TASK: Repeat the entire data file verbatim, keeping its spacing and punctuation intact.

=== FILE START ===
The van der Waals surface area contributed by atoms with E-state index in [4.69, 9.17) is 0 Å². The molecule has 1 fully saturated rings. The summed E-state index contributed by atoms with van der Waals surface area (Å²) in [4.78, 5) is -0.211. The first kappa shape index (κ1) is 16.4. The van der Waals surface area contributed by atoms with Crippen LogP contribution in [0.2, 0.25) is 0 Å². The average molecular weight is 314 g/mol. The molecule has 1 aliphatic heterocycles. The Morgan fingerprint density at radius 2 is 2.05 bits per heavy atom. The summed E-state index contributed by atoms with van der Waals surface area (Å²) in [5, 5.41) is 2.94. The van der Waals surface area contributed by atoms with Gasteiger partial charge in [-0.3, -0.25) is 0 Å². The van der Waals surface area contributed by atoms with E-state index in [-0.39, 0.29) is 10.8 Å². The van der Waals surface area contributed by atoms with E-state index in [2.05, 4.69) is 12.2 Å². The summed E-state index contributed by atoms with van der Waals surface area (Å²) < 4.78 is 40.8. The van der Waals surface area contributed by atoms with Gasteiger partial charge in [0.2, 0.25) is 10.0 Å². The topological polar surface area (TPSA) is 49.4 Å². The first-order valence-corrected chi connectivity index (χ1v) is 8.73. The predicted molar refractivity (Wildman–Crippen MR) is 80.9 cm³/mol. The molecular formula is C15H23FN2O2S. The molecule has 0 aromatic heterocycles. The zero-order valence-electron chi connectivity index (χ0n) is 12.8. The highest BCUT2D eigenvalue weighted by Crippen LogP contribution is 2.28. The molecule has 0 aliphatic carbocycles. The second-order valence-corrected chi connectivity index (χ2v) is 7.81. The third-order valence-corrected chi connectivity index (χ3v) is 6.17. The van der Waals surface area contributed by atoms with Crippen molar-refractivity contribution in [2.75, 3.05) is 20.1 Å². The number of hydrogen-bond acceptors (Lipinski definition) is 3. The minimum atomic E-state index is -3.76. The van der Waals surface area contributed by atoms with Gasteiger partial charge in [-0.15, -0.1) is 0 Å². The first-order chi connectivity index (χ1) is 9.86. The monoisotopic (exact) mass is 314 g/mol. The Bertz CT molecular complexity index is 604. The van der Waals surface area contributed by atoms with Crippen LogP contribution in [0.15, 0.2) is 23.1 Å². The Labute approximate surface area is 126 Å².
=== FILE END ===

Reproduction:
The van der Waals surface area contributed by atoms with E-state index in [4.69, 9.17) is 0 Å². The molecule has 1 fully saturated rings. The summed E-state index contributed by atoms with van der Waals surface area (Å²) in [4.78, 5) is -0.211. The first kappa shape index (κ1) is 16.4. The van der Waals surface area contributed by atoms with Crippen LogP contribution in [0.2, 0.25) is 0 Å². The average molecular weight is 314 g/mol. The molecule has 1 aliphatic heterocycles. The Morgan fingerprint density at radius 2 is 2.05 bits per heavy atom. The summed E-state index contributed by atoms with van der Waals surface area (Å²) in [5, 5.41) is 2.94. The van der Waals surface area contributed by atoms with Gasteiger partial charge in [-0.3, -0.25) is 0 Å². The van der Waals surface area contributed by atoms with E-state index in [-0.39, 0.29) is 10.8 Å². The van der Waals surface area contributed by atoms with E-state index in [2.05, 4.69) is 12.2 Å². The summed E-state index contributed by atoms with van der Waals surface area (Å²) < 4.78 is 40.8. The van der Waals surface area contributed by atoms with Gasteiger partial charge in [0.2, 0.25) is 10.0 Å². The topological polar surface area (TPSA) is 49.4 Å². The first-order valence-corrected chi connectivity index (χ1v) is 8.73. The predicted molar refractivity (Wildman–Crippen MR) is 80.9 cm³/mol. The molecular formula is C15H23FN2O2S. The molecule has 0 aromatic heterocycles. The zero-order valence-electron chi connectivity index (χ0n) is 12.8. The highest BCUT2D eigenvalue weighted by Crippen LogP contribution is 2.28. The molecule has 0 aliphatic carbocycles. The second-order valence-corrected chi connectivity index (χ2v) is 7.81. The third-order valence-corrected chi connectivity index (χ3v) is 6.17. The van der Waals surface area contributed by atoms with Crippen molar-refractivity contribution in [2.75, 3.05) is 20.1 Å². The number of hydrogen-bond acceptors (Lipinski definition) is 3. The minimum atomic E-state index is -3.76. The van der Waals surface area contributed by atoms with Gasteiger partial charge in [-0.15, -0.1) is 0 Å². The first-order chi connectivity index (χ1) is 9.86. The monoisotopic (exact) mass is 314 g/mol. The Bertz CT molecular complexity index is 604. The van der Waals surface area contributed by atoms with Crippen LogP contribution in [0.15, 0.2) is 23.1 Å². The Labute approximate surface area is 126 Å².